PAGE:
She echoed the sentiments of Mr Hill’s daughters when she said it was frustrating knowing so little and not being able to throw a funeral for her beloved sister.
While Mr Hill had worked in the Gippsland logging industry for many years, Ms Clay had been heavily involved in the Country Women’s Association.
The 74-year-old man was last heard from on March 20 via HF radio, stating he was at Wonnangatta Valley in Victoria’s high country.
Ms Hill had told friends she was heading away and was expected to return home on March 28 or 29.
Campers found Russell’s vehicle with signs of minor fire damage at their campsite, which was completely destroyed by fire, near Dry River Creek Track in the Wonnangatta Valley on March 21.
Cadaver dogs, which specialise in locating human remains, have been sent to the region twice but both times failed to find any trace of the pair.
An earlier school of thought from police was that Mr Hill and Mrs Clay (pictured) were ambushed or shot by deer hunters
Wild conspiracy theories about the disappearance have emerged, but investigators from the missing persons squad have long maintained the pair, who were engaged in a secret affair, were set upon by unknown attackers.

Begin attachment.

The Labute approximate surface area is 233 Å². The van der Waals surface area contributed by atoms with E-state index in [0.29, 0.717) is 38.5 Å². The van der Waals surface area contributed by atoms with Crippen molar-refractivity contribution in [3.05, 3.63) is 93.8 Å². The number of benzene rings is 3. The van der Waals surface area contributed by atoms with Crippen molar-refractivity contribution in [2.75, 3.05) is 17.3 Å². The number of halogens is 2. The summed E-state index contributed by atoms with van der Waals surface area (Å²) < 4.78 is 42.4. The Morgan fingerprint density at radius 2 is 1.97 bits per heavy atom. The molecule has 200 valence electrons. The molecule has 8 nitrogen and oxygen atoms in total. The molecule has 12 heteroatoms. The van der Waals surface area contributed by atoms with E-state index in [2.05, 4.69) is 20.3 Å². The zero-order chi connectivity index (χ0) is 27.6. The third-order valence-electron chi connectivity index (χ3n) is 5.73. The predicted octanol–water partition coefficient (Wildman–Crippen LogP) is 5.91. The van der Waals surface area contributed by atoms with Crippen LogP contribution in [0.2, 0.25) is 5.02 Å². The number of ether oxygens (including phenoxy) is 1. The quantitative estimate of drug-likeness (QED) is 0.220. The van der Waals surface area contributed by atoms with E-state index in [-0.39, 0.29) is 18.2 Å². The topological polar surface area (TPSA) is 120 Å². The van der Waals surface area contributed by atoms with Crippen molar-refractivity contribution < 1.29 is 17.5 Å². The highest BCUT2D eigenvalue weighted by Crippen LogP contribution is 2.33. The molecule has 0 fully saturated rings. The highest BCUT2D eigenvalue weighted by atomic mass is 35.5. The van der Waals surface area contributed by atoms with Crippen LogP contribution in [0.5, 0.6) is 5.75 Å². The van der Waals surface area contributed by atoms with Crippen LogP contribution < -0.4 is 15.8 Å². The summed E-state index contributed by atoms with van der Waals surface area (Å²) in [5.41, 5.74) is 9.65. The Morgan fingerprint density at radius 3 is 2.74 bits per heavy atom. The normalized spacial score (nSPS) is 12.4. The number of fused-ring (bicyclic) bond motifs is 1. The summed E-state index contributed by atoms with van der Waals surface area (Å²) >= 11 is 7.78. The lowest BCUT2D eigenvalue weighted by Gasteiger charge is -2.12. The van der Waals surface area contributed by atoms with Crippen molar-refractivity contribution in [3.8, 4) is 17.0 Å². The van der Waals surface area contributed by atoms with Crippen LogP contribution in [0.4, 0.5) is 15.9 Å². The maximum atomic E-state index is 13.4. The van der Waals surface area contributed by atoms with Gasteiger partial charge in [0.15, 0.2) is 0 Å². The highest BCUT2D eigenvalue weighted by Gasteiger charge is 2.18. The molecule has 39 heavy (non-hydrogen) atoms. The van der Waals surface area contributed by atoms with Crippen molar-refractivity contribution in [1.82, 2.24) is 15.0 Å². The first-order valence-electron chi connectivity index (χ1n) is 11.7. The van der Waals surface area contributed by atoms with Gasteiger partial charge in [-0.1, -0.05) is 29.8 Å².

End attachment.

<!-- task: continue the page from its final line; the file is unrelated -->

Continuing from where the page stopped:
An earlier school of thought from police was that Mr Hill and Mrs Gray were ambushed or shot by deer hunters.
Inspector Stamper previously told A Current Affair officers have zeroed in on a driver of a white ute that was seen in the valley a day before the pair disappeared.
‘It might seem like only a very small possibility that those in the white ute will have information about Russell and Carol’s disappearance but we can’t afford to leave any stone unturned,’ he said.
Investigators have been told Mr Hill took his DJI Mavic drone with him on the trip and the drone is still yet to be recovered.
Victoria Police detectives moved their search 80km northwest to the Mount Hotham area in April where they found two shovels in thick bush off the Great Alpine Road.
The status of those shovels remains unknown after they were sent off to be forensically examined.
Ms Clay (pictured) had been heavily involved in the Country Women’s Association in Victoria
Investigators have focused on areas along the Dargo High Plains Road, Cynthia Range Track, Herne Spur Track and the Wonnangatta Track as a result of information obtained from previous searches.
Previous searches had seen detectives from the Missing Persons Squad joined by the police helicopter, drone unit, search and rescue and staff from Parks Victoria.
Information has been received about a sighting of an older person or pair in the Black Snake Creek, Eaglevale River crossing and the Ollies Jump area on March 22-23, but detectives have never been able to establish if it was the missing campers.
Detectives and the pair’s devastated family members are now calling on the public to be their ‘eyes and ears’ as the weather begins to warm up.
Authorities have asked anyone in the area to report findings of clothing, a drone, or any other clue that could help bring closure to the elderly camper’s families.